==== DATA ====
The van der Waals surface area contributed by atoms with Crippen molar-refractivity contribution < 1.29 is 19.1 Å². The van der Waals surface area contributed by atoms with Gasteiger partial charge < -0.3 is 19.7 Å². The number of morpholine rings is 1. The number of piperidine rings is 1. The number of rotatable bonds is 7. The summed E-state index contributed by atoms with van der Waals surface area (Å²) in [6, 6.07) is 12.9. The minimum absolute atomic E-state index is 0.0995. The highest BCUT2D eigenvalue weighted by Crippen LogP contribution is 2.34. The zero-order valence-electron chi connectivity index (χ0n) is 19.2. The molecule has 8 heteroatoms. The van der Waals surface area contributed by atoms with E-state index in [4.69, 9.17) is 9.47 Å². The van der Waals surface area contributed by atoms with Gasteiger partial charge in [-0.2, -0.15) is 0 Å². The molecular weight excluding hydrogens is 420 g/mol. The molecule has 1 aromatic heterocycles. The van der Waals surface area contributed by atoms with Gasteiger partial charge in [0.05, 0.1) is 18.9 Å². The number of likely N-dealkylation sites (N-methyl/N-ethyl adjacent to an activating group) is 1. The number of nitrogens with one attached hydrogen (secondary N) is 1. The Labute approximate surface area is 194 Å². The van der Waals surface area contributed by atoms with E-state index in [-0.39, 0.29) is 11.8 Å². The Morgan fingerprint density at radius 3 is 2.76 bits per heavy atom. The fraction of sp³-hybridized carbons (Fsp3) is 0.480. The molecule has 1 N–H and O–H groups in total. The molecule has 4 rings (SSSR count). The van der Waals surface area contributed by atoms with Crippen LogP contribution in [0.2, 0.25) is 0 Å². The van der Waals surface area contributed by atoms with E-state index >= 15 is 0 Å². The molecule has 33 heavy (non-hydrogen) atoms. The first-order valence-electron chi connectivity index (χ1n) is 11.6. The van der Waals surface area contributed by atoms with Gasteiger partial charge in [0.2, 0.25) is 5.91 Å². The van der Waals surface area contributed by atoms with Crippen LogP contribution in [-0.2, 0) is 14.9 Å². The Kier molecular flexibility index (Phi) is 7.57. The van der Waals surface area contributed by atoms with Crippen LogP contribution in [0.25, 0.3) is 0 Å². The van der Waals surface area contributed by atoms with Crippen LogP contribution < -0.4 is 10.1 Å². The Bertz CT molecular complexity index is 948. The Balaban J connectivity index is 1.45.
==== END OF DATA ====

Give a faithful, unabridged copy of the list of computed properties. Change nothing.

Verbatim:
The van der Waals surface area contributed by atoms with Crippen molar-refractivity contribution < 1.29 is 19.1 Å². The van der Waals surface area contributed by atoms with Gasteiger partial charge < -0.3 is 19.7 Å². The number of morpholine rings is 1. The number of piperidine rings is 1. The number of rotatable bonds is 7. The summed E-state index contributed by atoms with van der Waals surface area (Å²) in [6, 6.07) is 12.9. The minimum absolute atomic E-state index is 0.0995. The highest BCUT2D eigenvalue weighted by Crippen LogP contribution is 2.34. The zero-order valence-electron chi connectivity index (χ0n) is 19.2. The molecule has 8 heteroatoms. The van der Waals surface area contributed by atoms with E-state index in [4.69, 9.17) is 9.47 Å². The van der Waals surface area contributed by atoms with Gasteiger partial charge in [-0.2, -0.15) is 0 Å². The molecular weight excluding hydrogens is 420 g/mol. The molecule has 1 aromatic heterocycles. The van der Waals surface area contributed by atoms with Gasteiger partial charge in [0.05, 0.1) is 18.9 Å². The number of likely N-dealkylation sites (N-methyl/N-ethyl adjacent to an activating group) is 1. The number of nitrogens with one attached hydrogen (secondary N) is 1. The Labute approximate surface area is 194 Å². The van der Waals surface area contributed by atoms with E-state index in [-0.39, 0.29) is 11.8 Å². The Morgan fingerprint density at radius 3 is 2.76 bits per heavy atom. The fraction of sp³-hybridized carbons (Fsp3) is 0.480. The molecule has 1 N–H and O–H groups in total. The molecule has 4 rings (SSSR count). The van der Waals surface area contributed by atoms with Crippen LogP contribution in [0.2, 0.25) is 0 Å². The van der Waals surface area contributed by atoms with E-state index >= 15 is 0 Å². The molecule has 33 heavy (non-hydrogen) atoms. The first-order valence-electron chi connectivity index (χ1n) is 11.6. The van der Waals surface area contributed by atoms with Gasteiger partial charge in [0.2, 0.25) is 5.91 Å². The van der Waals surface area contributed by atoms with Crippen LogP contribution in [-0.2, 0) is 14.9 Å². The Kier molecular flexibility index (Phi) is 7.57. The van der Waals surface area contributed by atoms with Crippen LogP contribution in [0.25, 0.3) is 0 Å². The van der Waals surface area contributed by atoms with Crippen LogP contribution < -0.4 is 10.1 Å². The Bertz CT molecular complexity index is 948. The Balaban J connectivity index is 1.45.